We regularly have neighborhood folks come in who want to develop skills in wood working but we have limited space and capacity to accommodate everyone. Often folks who come from the nearby Talbert House program or from The River City Correctional center come asking to take a class, interested in doing something productive and new to assist with their personal and professional growth. This expansion of both space and programs will allow us to offer scholarships to folks and have more availability to include everyone in these programs. Wave Pool has also have spent some serious time listening to the needs of our community through ballot box sculptures throughout the neighborhood and a series of programs and installations called 'Staycation'. From these surveys 33% of participants stated that they wanted to take a class or learn sculpture, woodworking, ceramics, and/or home improvement skills. 

We can currently only accommodate about four woodworkers at a time in the woodshop, and our ceramics workshop, currently at The Welcome Project, would be better envisioned and utilized as a gathering space for neighbors and newcomers to sit, eat, and enjoy each other’s company without the dust and grime that comes with the ceramics. Furthermore, while we are excited and passionate about offering regular woodworking hours and classes, we understand that these offerings can be cost prohibitive for many in our community that wish to partake. As a non-profit community arts space, being inaccessible is unacceptable for us. B.U.I.L.D. will allow everyone the chance to create.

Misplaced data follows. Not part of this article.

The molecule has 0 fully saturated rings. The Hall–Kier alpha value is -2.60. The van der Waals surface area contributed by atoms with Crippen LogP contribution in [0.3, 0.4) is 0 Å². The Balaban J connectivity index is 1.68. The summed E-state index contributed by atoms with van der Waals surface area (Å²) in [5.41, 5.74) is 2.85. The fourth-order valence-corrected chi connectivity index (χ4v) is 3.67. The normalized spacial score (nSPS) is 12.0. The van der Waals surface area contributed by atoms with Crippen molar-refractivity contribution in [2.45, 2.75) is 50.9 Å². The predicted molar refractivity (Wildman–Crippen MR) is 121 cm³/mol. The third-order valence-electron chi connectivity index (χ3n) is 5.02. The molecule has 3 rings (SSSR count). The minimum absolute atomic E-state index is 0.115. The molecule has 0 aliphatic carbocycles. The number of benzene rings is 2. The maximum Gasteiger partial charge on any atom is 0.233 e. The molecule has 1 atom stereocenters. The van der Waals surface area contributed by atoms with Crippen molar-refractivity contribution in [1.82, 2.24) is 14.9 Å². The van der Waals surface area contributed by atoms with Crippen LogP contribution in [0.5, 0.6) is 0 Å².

budget

Woodshop move, tool maintenance, and table build - $2600

Throwing Wheels - $1000

Radha Lakshmi Tea Room Installation - $2000

Yearly Woodshop Scholarship Fund - $1400

Ceramic Materials and Clay - $1200

Ceramic Instructor Fees - $1800



PROJECT FUNDING NEEDED = $10,000
ioby Platform Fee $35
ioby Donation Processing Fee (3%) $310
TOTAL TO RAISE = $10,345

 

updates

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photos

This is where photos will go once we build flickr integration

donors

  • Morgan Rigaud
  • Diane Fishbein
  • John m Humphries
  • Aaron
  • DB
  • Nate
  • Dan
  • Joe Girandola
  • Joseph Gorman
  • Anonymous